Meat, Fish and Poultry
While it is difficult to believe that certain meats, such as fish and wild poultry did not show up fairly frequently on the tables of common people, we are told by Egyptologists that it was for the most part only the rich who regularly feasted on most meat. The poor ate geese, ducks, quails, cranes and other species, and from the New Kingdom onward raised domesticated fowl. Most edible fish from the Nile were consumed, though some fish, such as the genera Lepidotus and Phragus and a few others were forbidden because of their connection with the myth of Osiris.
In some locations, even the Nile perch was worshipped, and therefore never eaten. While fish were roasted or boiled, most frequently they were salted and preserved and dried in the sun.
Beef from cattle was frequently eaten by the rich, but appeared on the tables of common people usually only during festive occasions, when a sheep or goat might be slaughtered. We also see from tomb paintings, the preparation of wild game such as antelope, ibex, gazelles and deer. Pork was eaten, though the animal was associated with the evil god Seth. Early on it was widely consumed in Lower Egypt, but rarely in Upper Egypt. Yet we know that pigs were later bred and pork widely eaten throughout Egypt.
While milk, cheese and butter are not well attested to, at least in text, we certainly believe that the early Egyptians were familiar with all of these dairy products. We do find a number of scenes showing men carrying what appears to be pots of milk or cream, and in one Theban tomb from the 19th dynasty, we find a seated woman pulling white cones of what is probably butter or cheese out of a large vessel.
Fats and Oil
There were also a number of different oils and fat used in the preparation of food. We know of beef, goat and other fats, and the Egyptian language had 21 different names for vegetable oils obtained from sesame, caster-oil plants, flax seed, radish seed, horseradish, safflower and colocynth. Horseradish oil was particularly popular. Oil and fat was mostly used for frying meat and vegetables, though food was also cooked in milk or butter.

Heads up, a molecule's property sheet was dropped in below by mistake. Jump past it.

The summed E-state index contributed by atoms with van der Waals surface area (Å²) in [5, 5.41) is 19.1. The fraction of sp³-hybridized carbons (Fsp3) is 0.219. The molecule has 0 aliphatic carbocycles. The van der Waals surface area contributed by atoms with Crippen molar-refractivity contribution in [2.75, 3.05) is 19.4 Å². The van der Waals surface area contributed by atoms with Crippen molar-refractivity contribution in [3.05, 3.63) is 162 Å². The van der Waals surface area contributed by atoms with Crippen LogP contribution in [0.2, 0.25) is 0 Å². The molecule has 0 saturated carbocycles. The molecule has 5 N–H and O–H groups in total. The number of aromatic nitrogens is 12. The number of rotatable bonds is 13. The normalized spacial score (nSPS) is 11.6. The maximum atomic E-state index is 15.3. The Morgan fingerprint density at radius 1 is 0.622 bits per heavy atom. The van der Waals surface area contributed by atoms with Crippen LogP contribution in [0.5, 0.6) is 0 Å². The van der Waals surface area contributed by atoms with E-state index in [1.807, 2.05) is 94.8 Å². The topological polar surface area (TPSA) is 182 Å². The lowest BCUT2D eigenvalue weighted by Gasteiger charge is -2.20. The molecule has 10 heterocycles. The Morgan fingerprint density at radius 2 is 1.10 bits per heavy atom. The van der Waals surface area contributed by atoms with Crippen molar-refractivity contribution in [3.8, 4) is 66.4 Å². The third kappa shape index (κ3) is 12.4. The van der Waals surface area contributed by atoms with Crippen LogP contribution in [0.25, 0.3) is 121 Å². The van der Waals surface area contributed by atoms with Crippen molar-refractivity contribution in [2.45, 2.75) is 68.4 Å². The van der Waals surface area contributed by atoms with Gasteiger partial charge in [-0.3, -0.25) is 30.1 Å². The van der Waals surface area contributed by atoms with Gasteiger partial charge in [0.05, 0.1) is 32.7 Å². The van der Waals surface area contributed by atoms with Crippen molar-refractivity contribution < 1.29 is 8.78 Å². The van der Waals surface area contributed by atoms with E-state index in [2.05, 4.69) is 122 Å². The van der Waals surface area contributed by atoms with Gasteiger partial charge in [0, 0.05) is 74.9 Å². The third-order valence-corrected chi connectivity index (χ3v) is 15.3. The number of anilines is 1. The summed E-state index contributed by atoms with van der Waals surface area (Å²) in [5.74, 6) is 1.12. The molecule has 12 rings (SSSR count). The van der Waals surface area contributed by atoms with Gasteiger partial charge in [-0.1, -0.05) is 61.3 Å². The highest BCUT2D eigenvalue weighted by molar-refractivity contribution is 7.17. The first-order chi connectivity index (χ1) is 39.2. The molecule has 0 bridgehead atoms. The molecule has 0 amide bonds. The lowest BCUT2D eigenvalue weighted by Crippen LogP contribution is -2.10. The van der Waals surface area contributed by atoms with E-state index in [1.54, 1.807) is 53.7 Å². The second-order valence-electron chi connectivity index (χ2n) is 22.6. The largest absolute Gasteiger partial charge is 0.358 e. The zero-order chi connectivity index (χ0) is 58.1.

Seasonings and Sweeteners
Sea salt, because of its connection to the evil Seth, was not consumed but salt from the Siwa Oasis was available. Pepper, however, only appears from the Greek period, but other spices were also used, including aniseed, cinnamon, coriander, cumin, dill, fennel, fenugreek, marjoram, mustard and thyme. Sugar itself does not appear in the Egyptian diet until late in history, though honey was used by the rich for a sweetener, but was probably too expensive for the poor.
Common people used various fruits as sweeteners, though the most popular seems to have been dates. Without doubt, because of Egypt's rich soil and lush vegetation, the rich of Egypt probably always ate well, even during times of drought. In the worst of times, common people probably suffered to some extent, but mostly they were probably fed well, though not as lavishly as the rich.
Banquets were frequent, as were various festivals and other celebrations, and at these times, it is likely that everyone enjoyed the bounty of the Black Land. In fact, it is likely that their superior nutrition had much to do with their success in the ancient world.
Common bakeries were not known until the New Kingdom, but larger kitchens were manned for work gangs, the military as well as the royal household and temple personnel. Common meals were often served with beer, or for the very rich, wine. Beer was fermented mostly from wheat, though occasionally stale bread was utilized. Notation: While one may discover "ancient Egyptian recipes" on the internet, text for recipes on cooking food are notoriously absent from the archaeological record.
|Atlas of Ancient Egypt||Baines, John; Malek, Jaromir||1980||Les Livres De France||None Stated|
|Life of the Ancient Egyptians||Strouhal, Eugen||1992||University of Oklahoma Press||ISBN 0-8061-2475-x|
|Oxford History of Ancient Egypt, The||Shaw, Ian||2000||Oxford University Press||ISBN 0-19-815034-2|